Aside from the relative rarity of potentially large financial rewards for creator ownership in graphic design, though, there are one or two other reasons why work for hire is the prevailing custom, aside from habit which no doubt plays a role as well. One reason might be that designers work for fellow creators less often than is the case in comics. When creators are selected by, and agreements made with, decision-makers who often were or still are active writers or artists, themselves, there might simply be that much more readiness to evaluate the idea of creator ownership or some form of profit-sharing. Whereas in graphic design, clients often have little personal familiarity with designers’ position and might, naturally enough, respond to suggestions of departure from the familiar “I pay for it, I own it” concept with “I don’t even understand this, it seems weird and complicated, I’ll just call someone else.”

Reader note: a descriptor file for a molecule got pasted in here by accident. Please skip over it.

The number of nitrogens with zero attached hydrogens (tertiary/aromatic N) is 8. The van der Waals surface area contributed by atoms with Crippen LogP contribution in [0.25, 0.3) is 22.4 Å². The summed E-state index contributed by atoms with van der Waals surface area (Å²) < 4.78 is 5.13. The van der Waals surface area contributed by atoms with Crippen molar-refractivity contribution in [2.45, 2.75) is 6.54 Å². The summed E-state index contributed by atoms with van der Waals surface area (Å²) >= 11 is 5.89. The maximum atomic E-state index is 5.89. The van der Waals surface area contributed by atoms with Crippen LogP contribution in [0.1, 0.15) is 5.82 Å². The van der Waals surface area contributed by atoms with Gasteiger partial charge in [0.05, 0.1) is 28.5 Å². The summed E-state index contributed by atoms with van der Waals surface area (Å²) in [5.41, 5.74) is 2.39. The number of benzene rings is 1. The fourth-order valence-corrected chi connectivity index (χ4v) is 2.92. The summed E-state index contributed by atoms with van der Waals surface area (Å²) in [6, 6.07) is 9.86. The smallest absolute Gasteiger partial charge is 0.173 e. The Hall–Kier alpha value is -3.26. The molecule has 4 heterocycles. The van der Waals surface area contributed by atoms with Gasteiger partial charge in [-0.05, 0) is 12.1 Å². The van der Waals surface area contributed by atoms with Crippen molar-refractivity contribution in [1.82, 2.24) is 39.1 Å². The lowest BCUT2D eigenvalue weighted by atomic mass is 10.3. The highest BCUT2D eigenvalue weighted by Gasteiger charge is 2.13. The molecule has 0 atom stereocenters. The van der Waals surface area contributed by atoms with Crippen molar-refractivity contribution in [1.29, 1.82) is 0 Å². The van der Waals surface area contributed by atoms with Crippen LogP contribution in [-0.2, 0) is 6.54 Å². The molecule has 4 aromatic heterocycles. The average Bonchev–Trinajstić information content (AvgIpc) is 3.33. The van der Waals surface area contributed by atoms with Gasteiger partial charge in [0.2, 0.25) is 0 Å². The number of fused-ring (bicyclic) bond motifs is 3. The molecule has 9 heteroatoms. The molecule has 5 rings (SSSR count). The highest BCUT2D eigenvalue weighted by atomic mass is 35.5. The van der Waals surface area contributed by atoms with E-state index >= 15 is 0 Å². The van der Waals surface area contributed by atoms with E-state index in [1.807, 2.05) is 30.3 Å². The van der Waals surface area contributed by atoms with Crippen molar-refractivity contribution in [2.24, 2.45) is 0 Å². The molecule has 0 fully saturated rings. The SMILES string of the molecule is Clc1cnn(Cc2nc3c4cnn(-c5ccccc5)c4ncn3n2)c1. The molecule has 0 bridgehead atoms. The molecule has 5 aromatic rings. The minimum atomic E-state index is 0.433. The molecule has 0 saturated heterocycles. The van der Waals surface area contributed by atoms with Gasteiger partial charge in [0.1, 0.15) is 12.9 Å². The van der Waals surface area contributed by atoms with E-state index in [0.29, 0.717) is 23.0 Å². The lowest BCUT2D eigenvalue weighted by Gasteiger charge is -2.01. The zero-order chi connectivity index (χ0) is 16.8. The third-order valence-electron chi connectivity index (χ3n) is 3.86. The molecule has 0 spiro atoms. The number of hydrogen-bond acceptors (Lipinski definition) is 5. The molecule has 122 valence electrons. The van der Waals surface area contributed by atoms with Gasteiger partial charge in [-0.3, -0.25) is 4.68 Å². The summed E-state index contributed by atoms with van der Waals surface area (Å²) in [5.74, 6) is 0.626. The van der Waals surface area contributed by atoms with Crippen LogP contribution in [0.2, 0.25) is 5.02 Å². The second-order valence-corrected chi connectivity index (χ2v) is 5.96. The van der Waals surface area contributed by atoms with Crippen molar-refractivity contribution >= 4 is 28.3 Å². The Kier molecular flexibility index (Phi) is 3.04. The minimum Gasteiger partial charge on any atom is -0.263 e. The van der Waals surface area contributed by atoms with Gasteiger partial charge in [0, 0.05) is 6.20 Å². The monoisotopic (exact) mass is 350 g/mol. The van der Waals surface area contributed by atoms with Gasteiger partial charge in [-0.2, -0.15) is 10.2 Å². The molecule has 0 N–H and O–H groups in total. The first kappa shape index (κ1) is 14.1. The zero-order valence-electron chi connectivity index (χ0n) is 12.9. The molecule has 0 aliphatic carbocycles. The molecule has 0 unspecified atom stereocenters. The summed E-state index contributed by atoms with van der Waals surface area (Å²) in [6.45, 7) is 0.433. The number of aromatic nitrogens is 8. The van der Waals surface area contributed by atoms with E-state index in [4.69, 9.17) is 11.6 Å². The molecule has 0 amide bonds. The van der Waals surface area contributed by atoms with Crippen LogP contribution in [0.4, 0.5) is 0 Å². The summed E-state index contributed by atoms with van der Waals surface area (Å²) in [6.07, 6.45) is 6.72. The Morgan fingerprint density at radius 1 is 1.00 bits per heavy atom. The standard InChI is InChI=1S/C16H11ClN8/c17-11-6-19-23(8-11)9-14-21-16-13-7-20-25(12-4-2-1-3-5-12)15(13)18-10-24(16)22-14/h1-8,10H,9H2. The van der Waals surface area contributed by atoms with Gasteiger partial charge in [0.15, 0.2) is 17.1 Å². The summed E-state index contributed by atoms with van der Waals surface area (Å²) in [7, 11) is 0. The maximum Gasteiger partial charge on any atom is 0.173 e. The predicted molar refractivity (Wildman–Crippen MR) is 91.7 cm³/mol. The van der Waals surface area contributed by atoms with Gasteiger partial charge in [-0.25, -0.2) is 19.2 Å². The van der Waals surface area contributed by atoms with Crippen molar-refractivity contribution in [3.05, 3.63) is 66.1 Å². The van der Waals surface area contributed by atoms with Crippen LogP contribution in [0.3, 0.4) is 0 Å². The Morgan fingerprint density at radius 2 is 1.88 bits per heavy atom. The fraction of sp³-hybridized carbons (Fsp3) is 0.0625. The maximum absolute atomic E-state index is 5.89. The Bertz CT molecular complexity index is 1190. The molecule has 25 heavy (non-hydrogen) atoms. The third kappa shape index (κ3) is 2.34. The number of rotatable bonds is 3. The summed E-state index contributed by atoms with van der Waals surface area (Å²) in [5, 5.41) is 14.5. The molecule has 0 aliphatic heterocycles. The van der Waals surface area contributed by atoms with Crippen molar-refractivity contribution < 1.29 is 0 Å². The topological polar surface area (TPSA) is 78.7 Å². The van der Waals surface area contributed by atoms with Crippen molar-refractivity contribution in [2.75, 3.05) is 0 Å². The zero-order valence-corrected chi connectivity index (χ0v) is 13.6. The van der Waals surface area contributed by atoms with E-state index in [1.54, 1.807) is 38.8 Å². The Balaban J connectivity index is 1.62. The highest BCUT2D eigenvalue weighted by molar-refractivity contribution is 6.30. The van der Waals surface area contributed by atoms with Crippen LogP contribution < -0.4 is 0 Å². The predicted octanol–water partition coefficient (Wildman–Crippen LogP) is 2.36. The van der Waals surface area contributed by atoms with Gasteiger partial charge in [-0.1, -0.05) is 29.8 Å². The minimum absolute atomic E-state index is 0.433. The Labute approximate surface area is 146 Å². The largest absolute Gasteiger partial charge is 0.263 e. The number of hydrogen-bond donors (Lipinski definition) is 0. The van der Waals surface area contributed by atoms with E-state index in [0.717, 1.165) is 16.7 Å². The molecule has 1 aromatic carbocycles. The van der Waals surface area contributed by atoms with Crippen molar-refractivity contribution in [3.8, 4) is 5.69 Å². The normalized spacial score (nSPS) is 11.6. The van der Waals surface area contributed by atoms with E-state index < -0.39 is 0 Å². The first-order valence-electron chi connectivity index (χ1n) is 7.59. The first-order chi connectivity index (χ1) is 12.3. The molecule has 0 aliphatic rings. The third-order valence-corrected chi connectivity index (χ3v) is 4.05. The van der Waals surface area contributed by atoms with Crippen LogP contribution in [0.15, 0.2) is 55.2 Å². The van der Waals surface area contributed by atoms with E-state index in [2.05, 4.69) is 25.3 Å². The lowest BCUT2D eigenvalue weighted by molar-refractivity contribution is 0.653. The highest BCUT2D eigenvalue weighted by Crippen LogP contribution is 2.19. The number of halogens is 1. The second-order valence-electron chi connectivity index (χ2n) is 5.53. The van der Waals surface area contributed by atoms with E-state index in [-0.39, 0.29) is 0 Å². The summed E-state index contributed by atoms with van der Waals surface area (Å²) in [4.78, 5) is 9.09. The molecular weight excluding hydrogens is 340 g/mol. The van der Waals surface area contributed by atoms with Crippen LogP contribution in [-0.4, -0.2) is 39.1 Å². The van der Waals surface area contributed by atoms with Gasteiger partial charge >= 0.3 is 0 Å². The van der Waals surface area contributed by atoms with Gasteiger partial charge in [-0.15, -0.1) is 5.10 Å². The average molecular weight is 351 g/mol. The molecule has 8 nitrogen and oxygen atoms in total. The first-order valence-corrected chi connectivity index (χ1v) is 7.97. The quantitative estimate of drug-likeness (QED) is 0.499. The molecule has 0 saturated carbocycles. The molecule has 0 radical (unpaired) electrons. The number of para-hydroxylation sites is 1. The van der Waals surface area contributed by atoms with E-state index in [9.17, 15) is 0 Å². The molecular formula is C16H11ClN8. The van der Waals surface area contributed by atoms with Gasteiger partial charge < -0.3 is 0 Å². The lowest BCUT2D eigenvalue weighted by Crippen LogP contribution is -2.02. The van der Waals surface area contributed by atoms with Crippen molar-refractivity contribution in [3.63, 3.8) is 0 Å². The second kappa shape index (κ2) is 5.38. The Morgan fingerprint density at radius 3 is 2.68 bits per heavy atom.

Perhaps the most important reason of all, however, is the nature of the graphic design creator-client relationship, which may be a good demonstration of the logical underpinning of the “work for hire” concept. Which logic, I kind of suspect, is often completely missed by those determined to see it only as a plot cooked up by corporations to screw heroes who do the real work. Maybe that’s what work for hire is and maybe it isn’t, but if it is that, I have to say that the plotters have done a remarkable job of shaping their plot to seem like it does actually have some other logic, if you actually look at it.
Because it seems relatively sound and at least arguably reasonable, within graphic design. A client wants to create something. But the client lacks some or all of the necessary skills to do the creating professionally. So the client hires a skilled creative professional to be their surrogate in the act of creation, and offers the creative professional a fee for his or her labor expended in the process. Ideally, the thing is created, the client is pleased, the designer is paid and the client is free to do whatever s/he wants with the work which s/he commissioned and funded.